As the dawn breaks in Kanglung, thick fog engulfs the gewog. Monks clad in saffron robes carrying alms bowls emerge from the Zhangdopelri gate.

These are the monks from Kanglung Thukten Choekorling Shedra on their annual alms-seeking round. The event marks the end of the 45-day summer retreat (Yarney) for the monks at the Zhangdopelri.

As the monks leave the gate, public including students from the nearby schools and college line up at the roadside to make ceremonial offerings.

Kids holding containers of chocolates await their turn to make the offerings. As the monks pass by, everyone drops a chocolate into the bowl. The devotees then follow the monks and accompany the queue throughout the round.

Over the blacktopped highway into the sparse jungle and back to the highway, the long queue covers some 5km during the round. The whole process takes almost three hours.

Devotees from as far as Wamrong have come to make their offerings at the concluding event of the summer retreat on September 19.

Kanglung Thukten Choekorling Shedra adopted the practise in 2011 in line with Buddha’s teachings.

A total of 115 monks took part in the alms-seeking event to mark the end of the 45-day Yarney in Kanglung

A total of 115 monks took part in the alms-seeking event to mark the end of the 45-day Yarney in Kanglung

The first Buddhist monks did not build monasteries and temples and they were mostly homeless mendicants who begged for sustenance. Their only possessions were their robes and the begging bowl.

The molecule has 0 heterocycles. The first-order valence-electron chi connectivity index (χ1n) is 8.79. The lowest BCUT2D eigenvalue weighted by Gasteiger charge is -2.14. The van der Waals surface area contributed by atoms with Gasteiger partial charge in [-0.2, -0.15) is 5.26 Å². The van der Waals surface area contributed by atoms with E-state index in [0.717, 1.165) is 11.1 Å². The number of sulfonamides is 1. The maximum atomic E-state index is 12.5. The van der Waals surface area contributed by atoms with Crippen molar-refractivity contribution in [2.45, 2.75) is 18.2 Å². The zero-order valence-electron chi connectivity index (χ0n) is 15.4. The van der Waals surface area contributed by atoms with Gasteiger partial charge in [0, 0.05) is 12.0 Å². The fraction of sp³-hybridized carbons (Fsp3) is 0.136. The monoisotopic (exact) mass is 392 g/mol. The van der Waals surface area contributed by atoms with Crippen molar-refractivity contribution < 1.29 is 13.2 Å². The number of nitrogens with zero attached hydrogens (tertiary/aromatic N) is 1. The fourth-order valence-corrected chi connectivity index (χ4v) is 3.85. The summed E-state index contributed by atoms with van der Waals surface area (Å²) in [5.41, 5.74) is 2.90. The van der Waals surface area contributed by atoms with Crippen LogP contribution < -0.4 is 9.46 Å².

Lopen Tashi Norbu said that the non-believers of the Buddha’s teaching criticised the practise of alms begging, especially during summer reasoning that walking around seeking for alms killed several insects and animals.

“Buddha started the Yarney practise mainly in response to those non-believers,” said lopen Tashi Norbu. “It was from then that the Buddha initiated three months of retreat during summer.”

He said that monks would stay in one single location and practise the teachings. Layman would come to the location with offerings. “It is a practise we are continuing to keep the teachings of the Buddha alive.”

However, today the retreat is practised for 45 days. The alms-seeking round performed by the monks at the end of the Yarney also symbolises the return of the monks to their respective villages after the retreat.

Apart from the food offerings made by the community during the 45-day retreat, the Social Service Unit (SSU) Club of Sherubtse College had been volunteering at the event since day one.

SSU coordinator, Lama Norbu, said that the club has a mandate to serve the community and this is one of the best opportunities for the club members to earn some merit while catering to the need of the community.

“Yarney was a new idea for most of the students when they first came to the college,” said that final year student. “Concepts that we had only read in books and seen in movies were practically brought to life during these 45 days.”

Lama Norbu said that when the monks walked in line with the alms bowl, he felt as if he saw the Buddha. “There is a different kind of satisfaction you get from being a part of such event.”

Seventy-two-year-old Sangay Dorji from Pangthang has been attending the Yarney for the past five years. “If you do something good during Yarney, the merit you accumulate is comparatively higher than on any other occasions,” he said. “Although it’s just a simple chocolate we offer to the monks, we reap equal merits from the act of giving.”

The final day of the summer retreat also saw the business community in Kanglung reap benefits. Containers of chocolates, chewing gum, sewing needles, matchboxes and soaps among others were sold more than on other days.

One of the shopkeepers, Sonam Choden, said that she made around Nu 20,000 the night before the final day from selling chocolates and chewing gums. “All of my stocks were cleared last night.”

Younten Tshedup |  Trashiyangtse


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